JOSE GOES MEXICAN: The appetizer-sized plates, the inviting interior, the young and knowledgeable staff . . . if you didn't know who was behind Oyamel (2550 B Crystal Drive, Arlington; 703-413-2288) before you sat down, you probably would after ordering the house margarita.

The otherwise classic cocktail sports a cap of foam that the menu describes as "sea air," but that a server reveals as "water, lime and salt emulsified with soy lecithin," the latter a natural food stabilizer derived from soy beans. The whimsical drink tastes like something chef Jose Andres, the kitchen magician behind the experimental Minibar in Penn Quarter, might whip up. And it is. Oyamel's dozens of appetizers (what Mexicans refer to as antojitos) -- oyster seviche, fried potatoes with mole, bean-stuffed plantain fritters -- also strike a familiar chord.

"We believe in small plates!" Andres jokes about the restaurant group that brought a world of snacks to Washington, beginning with Spanish tapas at Jaleo and more recently, Middle Eastern mezze at Zaytina. Yet the busy chef insists that his latest production is not meant to be just another pretty face, driven by a formula. "I don't want to be trendy."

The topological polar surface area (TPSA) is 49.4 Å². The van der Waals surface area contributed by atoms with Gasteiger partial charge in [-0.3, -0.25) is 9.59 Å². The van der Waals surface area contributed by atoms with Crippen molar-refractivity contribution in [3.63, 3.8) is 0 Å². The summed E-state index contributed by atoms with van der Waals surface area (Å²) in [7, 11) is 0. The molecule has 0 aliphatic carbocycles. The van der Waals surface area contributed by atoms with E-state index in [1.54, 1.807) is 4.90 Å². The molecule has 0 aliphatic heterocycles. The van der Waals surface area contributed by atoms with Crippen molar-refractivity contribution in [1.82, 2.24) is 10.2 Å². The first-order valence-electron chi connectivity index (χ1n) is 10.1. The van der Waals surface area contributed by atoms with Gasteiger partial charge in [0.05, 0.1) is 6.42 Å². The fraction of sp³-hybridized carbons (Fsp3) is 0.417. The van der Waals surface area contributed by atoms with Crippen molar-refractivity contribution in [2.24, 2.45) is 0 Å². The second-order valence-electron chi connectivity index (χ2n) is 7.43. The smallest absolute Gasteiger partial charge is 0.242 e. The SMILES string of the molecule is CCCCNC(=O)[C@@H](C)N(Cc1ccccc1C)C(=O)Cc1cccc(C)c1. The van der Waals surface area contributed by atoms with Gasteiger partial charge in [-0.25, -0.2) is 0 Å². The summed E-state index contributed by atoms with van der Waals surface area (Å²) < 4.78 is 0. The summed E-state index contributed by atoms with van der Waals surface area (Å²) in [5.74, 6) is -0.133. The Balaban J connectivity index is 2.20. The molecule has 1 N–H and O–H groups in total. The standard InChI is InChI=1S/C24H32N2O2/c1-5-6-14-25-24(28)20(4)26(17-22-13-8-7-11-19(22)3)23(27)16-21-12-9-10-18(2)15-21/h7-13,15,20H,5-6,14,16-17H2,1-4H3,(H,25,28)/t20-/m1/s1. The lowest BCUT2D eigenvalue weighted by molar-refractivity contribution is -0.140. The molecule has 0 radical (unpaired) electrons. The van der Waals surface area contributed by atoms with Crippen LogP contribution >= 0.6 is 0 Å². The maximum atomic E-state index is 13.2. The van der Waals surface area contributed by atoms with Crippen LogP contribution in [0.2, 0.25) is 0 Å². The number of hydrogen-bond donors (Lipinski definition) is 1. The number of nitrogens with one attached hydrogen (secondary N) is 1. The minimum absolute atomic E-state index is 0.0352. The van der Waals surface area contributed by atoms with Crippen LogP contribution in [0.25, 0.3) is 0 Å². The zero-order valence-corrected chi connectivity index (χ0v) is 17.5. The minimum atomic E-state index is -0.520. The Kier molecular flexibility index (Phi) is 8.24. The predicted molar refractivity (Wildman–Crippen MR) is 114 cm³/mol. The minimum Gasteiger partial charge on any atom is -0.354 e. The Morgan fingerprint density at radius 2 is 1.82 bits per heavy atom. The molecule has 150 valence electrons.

The just-opened restaurant takes its name from a sacred fir forest, which also happens to include the home base of Diana Kennedy, the respected Mexican cooking authority. Details major and minor reinforce Oyamel's realism. Tortillas are patted out by hand, using fresh masa. The white cheese that sneaks into several recipes is imported from Oaxaca, Mexico. And Andres has tapped Cristina Kiewek, a former sous chef at Restaurant Nora and a native of Mexico, to play that role at Oyamel.

Even the design nods to a grand tradition: swarms of beautiful tin butterflies hover over the tables in the orange-glowing dining room, representing the annual migration of millions of monarchs to central Mexico.

Small plates $3.50-$9; entrees $14.95-$18.95.

Butterflies overhead at Oyamel.